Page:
U.S. Sugar decided to use tougher criteria when it went searching for a business-process management software vendor earlier this year. "We looked at flexibility and user friendliness of the software, technology platform, security, overall cost, and the financial viability of the vendor," IT director John Brady says.
What they found was a vendor--OutlookSoft Corp.--that met the criteria and has an unusual way of paying its people. Instead of paying staff working on product implementations by the hour, on top of their base pay, OutlookSoft pays them quarterly bonuses based on a customer's willingness to be a reference. After an implementation, the customer is asked two questions, says Mike Morin, OutlookSoft's chief operating officer: "Would you do this with us again, and will you take a call from a prospective client?"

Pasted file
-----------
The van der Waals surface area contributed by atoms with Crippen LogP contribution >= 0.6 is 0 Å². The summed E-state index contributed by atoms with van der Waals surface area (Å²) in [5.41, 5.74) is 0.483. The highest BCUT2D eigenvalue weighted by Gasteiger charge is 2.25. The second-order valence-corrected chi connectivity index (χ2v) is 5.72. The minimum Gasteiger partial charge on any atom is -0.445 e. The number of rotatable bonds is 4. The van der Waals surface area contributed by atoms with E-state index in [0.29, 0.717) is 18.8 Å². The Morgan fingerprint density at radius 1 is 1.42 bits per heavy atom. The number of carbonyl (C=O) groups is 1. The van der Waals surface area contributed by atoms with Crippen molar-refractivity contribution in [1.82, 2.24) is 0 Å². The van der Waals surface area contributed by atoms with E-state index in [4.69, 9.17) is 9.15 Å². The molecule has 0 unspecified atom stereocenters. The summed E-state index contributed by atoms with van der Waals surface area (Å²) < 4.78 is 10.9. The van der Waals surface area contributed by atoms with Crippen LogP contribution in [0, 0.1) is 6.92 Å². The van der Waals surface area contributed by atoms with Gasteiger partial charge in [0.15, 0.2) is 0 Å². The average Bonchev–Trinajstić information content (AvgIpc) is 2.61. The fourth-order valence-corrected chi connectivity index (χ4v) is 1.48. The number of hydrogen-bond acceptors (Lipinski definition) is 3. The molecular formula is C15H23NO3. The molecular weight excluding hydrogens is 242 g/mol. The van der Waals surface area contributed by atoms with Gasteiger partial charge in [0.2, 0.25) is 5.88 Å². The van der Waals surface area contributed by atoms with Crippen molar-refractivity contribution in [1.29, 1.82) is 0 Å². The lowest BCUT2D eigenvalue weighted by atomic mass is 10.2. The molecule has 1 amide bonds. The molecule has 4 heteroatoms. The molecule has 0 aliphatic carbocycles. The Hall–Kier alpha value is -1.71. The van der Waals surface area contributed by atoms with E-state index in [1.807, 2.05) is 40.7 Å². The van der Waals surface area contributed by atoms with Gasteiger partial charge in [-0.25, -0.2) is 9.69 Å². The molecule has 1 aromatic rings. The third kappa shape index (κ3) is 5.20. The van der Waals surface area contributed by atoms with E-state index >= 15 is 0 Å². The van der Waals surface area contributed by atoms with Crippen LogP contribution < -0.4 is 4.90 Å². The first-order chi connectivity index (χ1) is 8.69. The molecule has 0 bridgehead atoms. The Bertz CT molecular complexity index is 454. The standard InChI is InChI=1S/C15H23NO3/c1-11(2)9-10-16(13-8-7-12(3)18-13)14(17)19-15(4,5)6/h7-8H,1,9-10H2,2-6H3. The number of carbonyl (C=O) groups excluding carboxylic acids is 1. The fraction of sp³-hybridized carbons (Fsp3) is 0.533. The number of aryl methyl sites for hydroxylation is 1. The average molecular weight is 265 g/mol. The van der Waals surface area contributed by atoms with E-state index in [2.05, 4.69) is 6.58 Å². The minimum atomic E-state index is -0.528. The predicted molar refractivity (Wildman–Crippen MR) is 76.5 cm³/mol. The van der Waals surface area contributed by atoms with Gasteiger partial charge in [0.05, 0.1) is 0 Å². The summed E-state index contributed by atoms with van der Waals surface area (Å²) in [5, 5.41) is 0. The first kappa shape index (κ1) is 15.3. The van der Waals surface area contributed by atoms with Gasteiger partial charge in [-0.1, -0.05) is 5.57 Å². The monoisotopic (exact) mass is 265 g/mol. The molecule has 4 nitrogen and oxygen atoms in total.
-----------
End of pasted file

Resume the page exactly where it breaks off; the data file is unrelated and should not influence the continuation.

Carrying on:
OutlookSoft is in the final phase of a three-step financial-reporting tools implementation project. U.S. Sugar plans to use the software for publishing financial statements, budgeting and reporting, and production data. The software starts at $180,000 for 50 users.
Brady, along with company controller Ellen Wine, says the vendor's approach to customer service has changed their views of how technology relationships should work. Not only was the software company's implementation team well-versed in the business side of how the technology worked, but its members spent time talking with users to gauge their needs. They also took time to educate U.S. Sugar's workers and IT staff on the technology.
That approach was much different from a recent ERP implementation in which "there was no knowledge transfer," Wine says.
And yes, U.S. Sugar is serving as a reference for OutlookSoft, so the vendor's implementation team will get its bonus.